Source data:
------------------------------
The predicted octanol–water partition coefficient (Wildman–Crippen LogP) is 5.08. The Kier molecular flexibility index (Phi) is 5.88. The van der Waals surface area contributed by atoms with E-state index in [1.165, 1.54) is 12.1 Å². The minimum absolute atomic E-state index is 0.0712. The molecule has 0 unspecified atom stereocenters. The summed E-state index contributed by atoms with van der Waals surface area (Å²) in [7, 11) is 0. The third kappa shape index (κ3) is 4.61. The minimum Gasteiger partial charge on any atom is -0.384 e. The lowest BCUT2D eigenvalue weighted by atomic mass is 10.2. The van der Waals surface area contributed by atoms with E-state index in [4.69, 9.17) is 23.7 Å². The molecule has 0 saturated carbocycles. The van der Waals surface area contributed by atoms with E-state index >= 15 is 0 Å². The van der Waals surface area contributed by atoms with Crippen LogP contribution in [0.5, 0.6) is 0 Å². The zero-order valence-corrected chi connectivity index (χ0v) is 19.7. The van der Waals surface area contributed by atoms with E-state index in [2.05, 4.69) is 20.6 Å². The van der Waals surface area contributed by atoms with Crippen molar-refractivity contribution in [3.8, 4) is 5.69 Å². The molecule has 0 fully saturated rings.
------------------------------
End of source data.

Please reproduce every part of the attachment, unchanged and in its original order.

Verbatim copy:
The predicted octanol–water partition coefficient (Wildman–Crippen LogP) is 5.08. The Kier molecular flexibility index (Phi) is 5.88. The van der Waals surface area contributed by atoms with E-state index in [1.165, 1.54) is 12.1 Å². The minimum absolute atomic E-state index is 0.0712. The molecule has 0 unspecified atom stereocenters. The summed E-state index contributed by atoms with van der Waals surface area (Å²) in [7, 11) is 0. The third kappa shape index (κ3) is 4.61. The minimum Gasteiger partial charge on any atom is -0.384 e. The lowest BCUT2D eigenvalue weighted by atomic mass is 10.2. The van der Waals surface area contributed by atoms with E-state index in [4.69, 9.17) is 23.7 Å². The molecule has 0 saturated carbocycles. The van der Waals surface area contributed by atoms with E-state index >= 15 is 0 Å². The van der Waals surface area contributed by atoms with Crippen LogP contribution in [0.5, 0.6) is 0 Å². The zero-order valence-corrected chi connectivity index (χ0v) is 19.7. The van der Waals surface area contributed by atoms with E-state index in [2.05, 4.69) is 20.6 Å². The van der Waals surface area contributed by atoms with Crippen molar-refractivity contribution in [3.8, 4) is 5.69 Å². The molecule has 0 fully saturated rings.